I’m writing this in room 323 at Hilton Head Hospital, South Carolina.
Song after song of my classic country music collection pours from my laptop.
Johnny Cash, Merle Haggard, Charlie Pride, Elvis Presley and Sonny James. This background music sings of a bond my Father created between us long ago.
I grew up listening to it with him over and over as a child. Even in the car as a pre-teen in the 70s, this music powered our road trips together. I loved punching the button on the car’s 8-track cartridge player. Some of these songs I have not heard in over 30 years and the lyrics still come to me as I sing along.
Over my shoulder, in a hospital bed, lays my father in what appears to be the final hours of 69 years of life in this body.
It is easy for me to separate my father from this body.
The body beside me, which is scarcely breathing, is far from the beautiful being that I have known and loved for over 45 years.
The last few years have been challenging times, due to the final stages of dementia: Alzheimer’s. Now that he lays in hospice, it is just a matter of time until his eternal spirit slips out of this tired body and on to whatever comes next.
The mix of melancholic music and my emotional state brings back a limitless flow of memories. Most of these memories are of childhood and adolescence with my father. As the memories play through my mind like a movie, there is a reccurring theme of love, support and freedom.
He is teaching me how to ride a bike, attending hundreds of my baseball and football games and cosigning a bank loan to buy my first car. He is supporting my plan to be the first in generations of extended family to leave home to study at university.
As a world traveler, he is always interested in where I go, and what I am learning along the way.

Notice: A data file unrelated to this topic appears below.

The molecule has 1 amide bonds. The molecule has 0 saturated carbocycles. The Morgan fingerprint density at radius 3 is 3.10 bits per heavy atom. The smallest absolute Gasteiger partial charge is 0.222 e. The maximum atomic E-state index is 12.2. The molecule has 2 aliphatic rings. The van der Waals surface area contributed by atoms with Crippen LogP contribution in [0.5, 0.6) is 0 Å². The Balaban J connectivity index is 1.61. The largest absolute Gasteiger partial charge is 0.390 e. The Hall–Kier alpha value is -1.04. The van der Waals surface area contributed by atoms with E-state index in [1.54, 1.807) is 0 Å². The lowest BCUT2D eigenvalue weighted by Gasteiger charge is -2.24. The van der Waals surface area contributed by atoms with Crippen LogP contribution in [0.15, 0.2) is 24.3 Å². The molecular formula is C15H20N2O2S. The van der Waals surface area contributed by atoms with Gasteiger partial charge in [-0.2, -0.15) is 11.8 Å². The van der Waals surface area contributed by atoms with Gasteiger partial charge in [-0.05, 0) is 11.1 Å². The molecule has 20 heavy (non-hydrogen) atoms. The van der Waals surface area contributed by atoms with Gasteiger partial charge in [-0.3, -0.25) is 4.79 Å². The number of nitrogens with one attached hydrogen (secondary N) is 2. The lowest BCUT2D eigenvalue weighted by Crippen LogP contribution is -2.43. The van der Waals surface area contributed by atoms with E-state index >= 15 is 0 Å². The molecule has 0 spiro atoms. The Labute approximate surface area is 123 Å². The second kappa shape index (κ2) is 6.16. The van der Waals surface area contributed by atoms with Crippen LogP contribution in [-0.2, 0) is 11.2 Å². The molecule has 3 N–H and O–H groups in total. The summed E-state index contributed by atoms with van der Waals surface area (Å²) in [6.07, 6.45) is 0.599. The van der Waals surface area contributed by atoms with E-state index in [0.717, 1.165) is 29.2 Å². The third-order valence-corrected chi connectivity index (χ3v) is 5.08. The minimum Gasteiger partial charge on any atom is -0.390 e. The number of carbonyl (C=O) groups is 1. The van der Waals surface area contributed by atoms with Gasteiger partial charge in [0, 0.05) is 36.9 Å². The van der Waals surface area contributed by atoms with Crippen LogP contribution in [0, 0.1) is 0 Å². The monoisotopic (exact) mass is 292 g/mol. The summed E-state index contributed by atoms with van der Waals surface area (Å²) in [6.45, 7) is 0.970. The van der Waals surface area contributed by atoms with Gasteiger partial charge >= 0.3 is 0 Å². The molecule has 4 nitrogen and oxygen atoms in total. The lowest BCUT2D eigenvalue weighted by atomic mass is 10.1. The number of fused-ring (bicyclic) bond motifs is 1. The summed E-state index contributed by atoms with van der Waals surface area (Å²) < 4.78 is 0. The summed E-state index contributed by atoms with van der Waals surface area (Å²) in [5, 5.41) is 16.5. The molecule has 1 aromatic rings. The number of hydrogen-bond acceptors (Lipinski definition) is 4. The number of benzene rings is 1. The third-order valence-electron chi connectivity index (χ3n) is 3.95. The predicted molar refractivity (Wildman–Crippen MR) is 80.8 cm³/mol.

My father’s love was always combined with freedom. And that is a tough combination to come by.
All he wanted was for me to have the things he never did—to live with the possibilities he never had. Friends who felt they could not follow their desired life path, because of their father’s plan or expectations, always puzzled me.
My father was always proud of my choices as long as I was happy.
Even when I turned to a life of yoga, something he had never even heard of, he was supportive.
Two years ago, I said goodbye to my yoga guru of 10 years, Sri.K. Pattabhi Jois. His students always knew him as “GuruJi.” In India, the “Ji” is added to the end of a name or title to show respect. It’s typically used for teachers, gurus, spiritual guides and other types of senior personalities.
When GuruJi died, I had a similar movie-mind experience, remembering so many things that I had learned by his side. Recalling this, makes me realize something important about my father: he was my first guide in this life.
He was my first teacher.
He led me through the formative years. My father was my first guru.
Today, I will say my last farewells to him—my first guru, Harley Robert “Butch” Gannon, my father. I leave the room saying goodbye to his spirit, not knowing if it will be the last time. (It was.)
Like many times with respected gurus and spiritual guides in India, I intimately touch both of his feet with both hands, and then bring my fingertips to my heart, repeating it three times. Then again, from his feet to my third-eye, three times.
One last time, in his living body’s presence, I open my heart and my eyes to all he has shared with me. Drawing in the essence of his unconditional love and support that will stay with me for as long as I remain in this body.
To my first ever guru, the man who guided me through my youth, from the darkness to the light—ButchJi, I bow to you.
Harley R. Gannon “ButchJi” July 30, 1942 – August 20, 2011
Author: Michael Gannon
Editor: Khara-Jade Warren
Images: Courtesy of the author